Gordon Matheson, leader of Glasgow City Council, will formally announce the move today as he unveils a blueprint for pulling Glasgow out of recession.
The Labour councillor, who along with the rest of us is facing the worst economic downturn in generations, wants to see small firms find the space they need to flourish.
He said: "Small businesses tell me that they are struggling to access affordable business premises, and that the cost of rent stops people from starting their own companies.
"We have listened to these concerns and we will act.
"Today, I am delighted to announce the establishment of the Glasgow New Business Fund. This will allow new-starts to get fin- ancial support from the council which will see us pay all, or part, of their rent and rates for up to four years."
The fund will be worth £1.5million a year - a relatively small sum.
And the Evening Times understands firms will have to come up with workable business plans before they can access the money.
However, business insiders stress getting small and medium-sized enterprises (SMEs) off the ground – the kind of firms that account for most jobs – will have a disproportionate impact on the economy.
Glasgow has numerous empty shops and offices, not least in the city centre, and some could end up playing a role in the scheme.
The city has also championed ESpark, a scheme that provides embryonic businesses with support.
Glasgow Chamber of Commerce chief executive Stuart Patrick said: "This is a clever proposal which builds on the work of ESpark whilst recognising the opportunity to help bring underutilised older office space in the city back into productive use."
Council bosses have been previously attacked for rising vacancies on the high street and for focusing their energies on the prestigious Style Mile of Buchanan Street while neglecting traditional city centre neighbourhoods.
Glasgow – which has heavily developed retail and leisure since the de-industrialisation of the 1980s – could be seen as being exposed to continuing low consumer confidence.
Mr Matheson, meanwhile, said he was determined not to repeat the mistakes of the 80s, when a generation of Clydeside workers found themselves on the dole.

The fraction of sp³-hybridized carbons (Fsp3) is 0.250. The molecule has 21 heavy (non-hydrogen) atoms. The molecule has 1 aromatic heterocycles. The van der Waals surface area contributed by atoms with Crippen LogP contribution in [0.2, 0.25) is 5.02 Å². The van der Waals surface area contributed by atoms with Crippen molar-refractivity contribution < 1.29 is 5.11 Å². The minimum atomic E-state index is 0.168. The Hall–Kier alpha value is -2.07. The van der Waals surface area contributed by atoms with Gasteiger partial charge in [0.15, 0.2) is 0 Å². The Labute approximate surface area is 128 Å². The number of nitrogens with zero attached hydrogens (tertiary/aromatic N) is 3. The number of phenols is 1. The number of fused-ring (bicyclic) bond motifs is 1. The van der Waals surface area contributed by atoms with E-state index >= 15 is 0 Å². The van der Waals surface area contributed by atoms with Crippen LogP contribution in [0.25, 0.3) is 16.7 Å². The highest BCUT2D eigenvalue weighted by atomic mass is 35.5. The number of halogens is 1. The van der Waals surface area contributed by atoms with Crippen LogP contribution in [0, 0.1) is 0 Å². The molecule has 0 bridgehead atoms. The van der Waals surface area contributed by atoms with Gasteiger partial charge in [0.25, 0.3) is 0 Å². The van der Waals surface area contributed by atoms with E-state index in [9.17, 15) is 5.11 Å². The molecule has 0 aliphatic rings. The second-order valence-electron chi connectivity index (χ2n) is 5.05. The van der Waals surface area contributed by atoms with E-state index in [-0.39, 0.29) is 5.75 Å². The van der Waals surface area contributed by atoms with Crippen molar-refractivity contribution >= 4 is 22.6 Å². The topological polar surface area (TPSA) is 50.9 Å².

Speaking at the 15th annual City Economy Conference at the Radisson Blu Hotel, he said: "I have a responsibility to ensure that, as a city, we are best placed to respond to the opportunities that arise, not only today, but in the future. The decisions we take today will determine what Glasgow looks like in 10 or 15 years.
"I am absolutely clearthat Glasgow must be positioned at the front of the queue to benefit from the opportunities of economic recovery."
"We will drive forward capital investment. We will invest in skills and training, and we will ensure that Glasgow is ready for business."
The new fund is just one of several initiatives. Another is the £25m Glasgow Guarantee, which brings to- gether the Commonwealth Apprenticeship Initiative, the Commonwealth Graduate Fund and the Commonwealth Jobs Fund, and which aims to ensure every Glaswegian between the age of 16 and 24 has access to a job or training.
Mr Matheson said: "We've made clear from the outset of this recession that we won't allow another generation of young people to be cast adrift, as they were in the 1980s.
"I am delighted to announce that from today, we complete our £25m Glasgow Guarantee to fight youth unemployment in the city. The Commonwealth Youth Fund goes live at noon today, providing employers with a 50% wage subsidy and targeted training to help 16 and 17 year olds get ready for work.
"My administration will not lose sight of what needs to be done to give our city's young people the opportunities they deserve.
"We are making a difference."
Mr Matheson also stressed the important of the Common- wealth Games to the city's construction industry.
He said: "Our investment in the infrastructure for the 2014 Games has already transformed the East End. And we are using the bid for the 2018 Youth Olympics to transform Sighthill in the north of the city.
"Best of all, the £250m investment in Sighthill will go ahead, regardless of the bid's chances of success. That kind of legacy is unparalleled."
He added: "We were elected on a manifesto pledge to build 3500 homes over the next five years. We also vowed to rebuild or refurbish every primary school. Not only will this benefit children across Glasgow, this major capital investment will provide significant benefits to the local economy."
GLASGOW today became the first council in Britain to sign up to a Green Champions scheme run by tycoon Sir Willie Haughey, left.
Gordon Matheson said his local authority will employ 20 young men and women as environmental experts whose job it is to cut heating and energy costs.
Sir Willie's scheme has already been backed by numerous other tycoons and is based on the idea that what a young person earns pays their way as bills are cut.